If the warnings of a massive earthquake are coming thick and fast, it is relieving to hear that a lot is being done in terms of preparedness in the country.

Quite often, we talk about how prepared we are if an earthquake struck the region. Because earthquakes cover hundreds of kilometres, we feel the shake, physically and mentally. We talk fervently about it, the media covers it and when the tremors subside, everything is forgotten.

If the April 25 earthquake that damaged thousands of homes and killed thousands of people came as a wake up call, the recent one nearer to Bhutan, in Manipur is fresh in our minds. It is worrying that experts are warning of a bigger catastrophe in the Himalayan region. Our own experts have already warned, years ago, of an earthquake with a magnitude of 8 or greater likely to rock the region.

This is backed with years of studies and research. Put simply, the ground under us is not stable and this might trigger a massive earthquake. Unfortunately we cannot predict earthquakes. What we can do is be prepared to minimize damage to property and loss of lives.

Earthquake is one natural disaster that we are most prone to and exposed to for major damages and loss. Soon after the devastating Nepal earthquake, several committees were formed and we are taking the issue seriously. Several heads of agencies are meeting frequently to discuss strategies and work on preparedness.

The department of disaster management, the lead agency, is in the thick of preparing and believes we are better prepared now. That is yet to be tested. However, we are moving in the right direction and more emphasis should be given to the department even when we are not reminded by an earthquake somewhere near us.

As a poor country situated on a fragile mountain system, the damage from an earthquake can be devastating. That’s is why our communication system should be better, our search and rescue should be better trained and organized. That is why we should have better contingency plans.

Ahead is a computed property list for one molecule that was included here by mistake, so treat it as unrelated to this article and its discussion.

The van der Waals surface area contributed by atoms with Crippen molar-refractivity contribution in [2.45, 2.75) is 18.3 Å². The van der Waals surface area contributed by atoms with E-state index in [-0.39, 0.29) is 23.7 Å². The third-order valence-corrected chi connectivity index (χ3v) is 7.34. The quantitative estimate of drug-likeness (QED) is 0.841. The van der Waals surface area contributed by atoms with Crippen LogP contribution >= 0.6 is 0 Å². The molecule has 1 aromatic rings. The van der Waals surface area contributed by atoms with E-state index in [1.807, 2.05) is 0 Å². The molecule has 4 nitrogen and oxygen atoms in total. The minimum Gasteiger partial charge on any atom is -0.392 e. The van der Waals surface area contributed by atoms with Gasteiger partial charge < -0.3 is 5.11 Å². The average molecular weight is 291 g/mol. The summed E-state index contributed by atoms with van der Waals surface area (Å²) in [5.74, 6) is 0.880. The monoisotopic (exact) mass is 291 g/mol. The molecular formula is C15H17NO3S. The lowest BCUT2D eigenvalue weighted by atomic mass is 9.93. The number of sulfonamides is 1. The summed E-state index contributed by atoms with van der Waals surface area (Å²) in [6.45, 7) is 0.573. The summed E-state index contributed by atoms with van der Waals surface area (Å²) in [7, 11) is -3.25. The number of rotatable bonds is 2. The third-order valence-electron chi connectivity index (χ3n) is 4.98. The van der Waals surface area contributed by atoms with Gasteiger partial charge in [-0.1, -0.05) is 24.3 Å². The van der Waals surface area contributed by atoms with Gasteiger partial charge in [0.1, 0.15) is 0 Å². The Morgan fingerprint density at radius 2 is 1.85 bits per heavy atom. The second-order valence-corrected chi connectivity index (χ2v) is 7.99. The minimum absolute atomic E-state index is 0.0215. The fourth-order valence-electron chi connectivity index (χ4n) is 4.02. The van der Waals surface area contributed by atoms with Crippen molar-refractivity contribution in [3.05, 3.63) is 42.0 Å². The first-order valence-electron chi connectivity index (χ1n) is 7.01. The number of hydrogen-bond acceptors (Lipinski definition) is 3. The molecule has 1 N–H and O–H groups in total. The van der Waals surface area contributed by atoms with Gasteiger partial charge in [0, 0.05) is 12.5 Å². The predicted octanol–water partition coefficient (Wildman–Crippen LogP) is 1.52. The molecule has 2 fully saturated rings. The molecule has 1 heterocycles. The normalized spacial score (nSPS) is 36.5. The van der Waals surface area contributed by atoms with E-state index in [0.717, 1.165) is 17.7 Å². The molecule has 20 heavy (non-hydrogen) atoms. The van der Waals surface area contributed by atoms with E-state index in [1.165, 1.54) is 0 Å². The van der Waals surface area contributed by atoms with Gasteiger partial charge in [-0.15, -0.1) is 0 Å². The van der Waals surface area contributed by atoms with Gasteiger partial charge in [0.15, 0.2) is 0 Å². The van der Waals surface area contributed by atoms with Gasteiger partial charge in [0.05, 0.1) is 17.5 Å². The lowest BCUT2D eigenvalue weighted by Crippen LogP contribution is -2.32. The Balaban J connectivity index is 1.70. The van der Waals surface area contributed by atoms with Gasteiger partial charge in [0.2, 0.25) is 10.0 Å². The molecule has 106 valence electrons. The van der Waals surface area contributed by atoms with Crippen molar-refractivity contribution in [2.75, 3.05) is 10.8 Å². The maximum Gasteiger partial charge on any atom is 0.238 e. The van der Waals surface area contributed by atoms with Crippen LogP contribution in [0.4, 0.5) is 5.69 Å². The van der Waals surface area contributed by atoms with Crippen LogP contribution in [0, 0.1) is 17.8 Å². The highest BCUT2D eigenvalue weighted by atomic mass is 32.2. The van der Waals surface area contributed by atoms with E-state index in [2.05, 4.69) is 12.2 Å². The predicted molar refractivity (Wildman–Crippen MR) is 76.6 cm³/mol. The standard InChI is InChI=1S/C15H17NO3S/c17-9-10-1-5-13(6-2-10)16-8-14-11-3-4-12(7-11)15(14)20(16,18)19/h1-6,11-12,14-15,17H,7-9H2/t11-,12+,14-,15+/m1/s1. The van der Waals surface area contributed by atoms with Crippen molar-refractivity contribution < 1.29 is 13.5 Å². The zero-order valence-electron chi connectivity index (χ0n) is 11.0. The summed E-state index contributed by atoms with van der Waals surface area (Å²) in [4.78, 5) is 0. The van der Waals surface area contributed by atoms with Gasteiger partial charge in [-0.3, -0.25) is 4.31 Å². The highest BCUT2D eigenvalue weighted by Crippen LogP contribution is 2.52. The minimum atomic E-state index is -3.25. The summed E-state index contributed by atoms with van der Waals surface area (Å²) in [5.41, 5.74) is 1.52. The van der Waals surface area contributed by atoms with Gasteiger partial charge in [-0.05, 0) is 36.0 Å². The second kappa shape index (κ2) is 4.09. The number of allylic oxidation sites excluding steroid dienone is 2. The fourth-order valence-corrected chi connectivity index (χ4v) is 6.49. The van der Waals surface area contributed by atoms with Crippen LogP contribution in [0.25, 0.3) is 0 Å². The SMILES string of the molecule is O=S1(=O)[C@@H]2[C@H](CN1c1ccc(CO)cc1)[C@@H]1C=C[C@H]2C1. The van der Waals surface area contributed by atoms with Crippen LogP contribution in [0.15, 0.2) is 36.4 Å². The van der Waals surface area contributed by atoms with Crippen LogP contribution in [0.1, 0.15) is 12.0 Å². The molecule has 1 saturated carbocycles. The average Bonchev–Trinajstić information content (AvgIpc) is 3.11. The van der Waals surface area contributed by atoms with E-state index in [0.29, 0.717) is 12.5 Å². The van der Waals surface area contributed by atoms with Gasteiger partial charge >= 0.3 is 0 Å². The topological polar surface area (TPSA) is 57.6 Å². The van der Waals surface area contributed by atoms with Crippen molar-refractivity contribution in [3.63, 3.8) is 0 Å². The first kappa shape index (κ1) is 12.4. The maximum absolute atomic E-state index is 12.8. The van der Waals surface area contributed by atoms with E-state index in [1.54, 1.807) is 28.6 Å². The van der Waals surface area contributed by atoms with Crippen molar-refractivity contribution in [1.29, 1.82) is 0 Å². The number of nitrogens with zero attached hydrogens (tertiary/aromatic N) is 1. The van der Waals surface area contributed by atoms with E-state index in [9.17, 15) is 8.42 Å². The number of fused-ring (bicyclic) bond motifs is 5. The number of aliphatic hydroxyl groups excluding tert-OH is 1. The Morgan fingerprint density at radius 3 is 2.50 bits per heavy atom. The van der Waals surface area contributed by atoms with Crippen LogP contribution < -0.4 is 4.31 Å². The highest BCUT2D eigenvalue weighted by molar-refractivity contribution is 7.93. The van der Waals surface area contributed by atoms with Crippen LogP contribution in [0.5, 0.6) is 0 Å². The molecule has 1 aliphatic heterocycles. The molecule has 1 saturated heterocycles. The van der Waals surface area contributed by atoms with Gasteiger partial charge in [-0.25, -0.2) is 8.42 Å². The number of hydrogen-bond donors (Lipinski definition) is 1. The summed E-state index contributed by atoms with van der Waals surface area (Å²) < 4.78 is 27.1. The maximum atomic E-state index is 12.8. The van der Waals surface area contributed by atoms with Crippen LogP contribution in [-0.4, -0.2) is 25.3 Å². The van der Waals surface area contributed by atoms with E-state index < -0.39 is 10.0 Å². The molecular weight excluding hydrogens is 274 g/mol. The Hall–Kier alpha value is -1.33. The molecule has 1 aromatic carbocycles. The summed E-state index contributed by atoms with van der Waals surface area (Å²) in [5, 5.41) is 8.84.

There are so many challenges if we are hit. We don’t even have the infrastructure to receive help if it is on offer. Relief aid would take days to reach the affected areas with just one airport and no seaport. Our communications system is prone to clogging. It is overwhelmed when most needed. We know by experience.

Communication is key during disasters. Our media is not trained to cover natural disaster. It is not only reporting how many were killed or injured. They can play constructive roles. The preparedness plan we have today is not put to test and we don’t know how effective it will be.

For the long term, there are many things to be done. One is emphasizing on building codes. Experts in India have said that the North East region should have different building codes from that of the rest of India. We fall in the same region and we should look into ours too.

Because we are not hit hard, we compromise on our construction or codes. If it can save a few thousands of Ngultrums, we are ready to compromise on codes or quality. Congested and unprepared urban places are the hardest hit during earthquakes. Nothing is worth the savings if lives are lost.